(V-3) The Key to Decoding Multiple Sclerosis: Specific Data
What has been presented above are the results of the first thorough attempt to clarify which observations of multiple sclerosis can actually be considered specific, and to elucidate their meaning. These evaluations have unfortunately brought to light some serious problems in the understanding of the disease.
(V-3-a) Inadequate Disease Specifications
As it is presently understood, the term "multiple sclerosis" conceals, in a threefold manner, the nature of any disease process to which it is applied:
Experts on the history of medicine and neurology have always acknowledged the genuine identification of the pathological entity of multiple sclerosis by Carswell in his illustration of “a peculiar diseased state” of pons and spinal cord. However, they have never made explicit in just which respects these observations proved to be "peculiar".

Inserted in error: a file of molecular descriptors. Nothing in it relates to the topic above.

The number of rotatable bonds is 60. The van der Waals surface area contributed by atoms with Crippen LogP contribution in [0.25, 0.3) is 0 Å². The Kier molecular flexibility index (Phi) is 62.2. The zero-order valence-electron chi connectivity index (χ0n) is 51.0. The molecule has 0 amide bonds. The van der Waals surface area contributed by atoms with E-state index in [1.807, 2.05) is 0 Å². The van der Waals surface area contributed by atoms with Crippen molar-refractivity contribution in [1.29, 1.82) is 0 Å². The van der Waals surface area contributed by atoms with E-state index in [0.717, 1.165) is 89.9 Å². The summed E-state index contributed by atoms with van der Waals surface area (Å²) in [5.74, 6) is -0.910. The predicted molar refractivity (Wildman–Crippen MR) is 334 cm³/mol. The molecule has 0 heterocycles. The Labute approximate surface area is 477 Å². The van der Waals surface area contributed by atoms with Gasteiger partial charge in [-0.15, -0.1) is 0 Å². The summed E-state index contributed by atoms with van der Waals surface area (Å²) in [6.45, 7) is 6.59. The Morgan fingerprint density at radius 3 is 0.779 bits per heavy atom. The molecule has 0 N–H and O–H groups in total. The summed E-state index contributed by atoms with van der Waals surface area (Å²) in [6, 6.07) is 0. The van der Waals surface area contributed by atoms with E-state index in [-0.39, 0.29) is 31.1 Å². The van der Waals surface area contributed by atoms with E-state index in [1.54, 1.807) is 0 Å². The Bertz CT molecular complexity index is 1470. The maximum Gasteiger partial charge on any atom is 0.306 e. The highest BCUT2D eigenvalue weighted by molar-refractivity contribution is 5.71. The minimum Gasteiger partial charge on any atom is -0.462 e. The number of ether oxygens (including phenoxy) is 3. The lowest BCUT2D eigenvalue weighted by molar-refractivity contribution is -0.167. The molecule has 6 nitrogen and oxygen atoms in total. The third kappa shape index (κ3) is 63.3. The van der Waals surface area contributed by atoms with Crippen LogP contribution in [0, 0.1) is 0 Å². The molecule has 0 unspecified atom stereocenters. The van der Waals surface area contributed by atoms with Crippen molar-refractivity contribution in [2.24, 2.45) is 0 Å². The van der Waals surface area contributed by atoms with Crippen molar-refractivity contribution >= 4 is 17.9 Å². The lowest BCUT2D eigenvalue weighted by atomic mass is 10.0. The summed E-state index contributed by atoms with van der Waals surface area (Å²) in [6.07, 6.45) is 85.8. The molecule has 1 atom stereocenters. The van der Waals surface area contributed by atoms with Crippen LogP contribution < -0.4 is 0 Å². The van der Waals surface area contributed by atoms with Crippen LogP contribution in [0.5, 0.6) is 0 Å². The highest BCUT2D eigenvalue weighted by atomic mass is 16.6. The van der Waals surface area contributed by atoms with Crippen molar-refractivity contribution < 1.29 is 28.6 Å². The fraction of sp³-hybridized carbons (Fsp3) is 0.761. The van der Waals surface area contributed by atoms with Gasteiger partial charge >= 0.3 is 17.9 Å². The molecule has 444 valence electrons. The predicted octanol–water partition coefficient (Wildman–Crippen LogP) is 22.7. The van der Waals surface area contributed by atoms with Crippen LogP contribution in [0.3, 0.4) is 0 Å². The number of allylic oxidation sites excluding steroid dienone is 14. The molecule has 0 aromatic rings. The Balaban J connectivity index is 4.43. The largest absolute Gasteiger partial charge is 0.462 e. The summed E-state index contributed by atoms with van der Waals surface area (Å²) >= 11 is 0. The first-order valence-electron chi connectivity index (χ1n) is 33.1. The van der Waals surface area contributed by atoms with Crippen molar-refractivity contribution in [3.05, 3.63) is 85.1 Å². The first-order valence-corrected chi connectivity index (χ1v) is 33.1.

As a result, the insight has never dawned that the instances of multiple sclerosis showing lesion patterns essentially identical to either the cerebral or spinal lesions of Carswell’s “peculiar diseased state” in fact constitute a monolithic block of specific observations corresponding to one well-defined and absolutely distinct pathological entity. And so the specific pathological observations have never been definitively analyzed and traced back to their most plausible cause, i.e. the injuriously intensified effects of intermittent flow-reversals in definite venous drainages of the cranio-vertebral space.
Openly admitting, “We have no idea what the neurological episodes now being classified as `clinically definite multiple sclerosis´ are due to”, not only avoids the pretence of a false diagnostic security but will also prevent many, otherwise inevitable, (experimental) therapeutic blunders.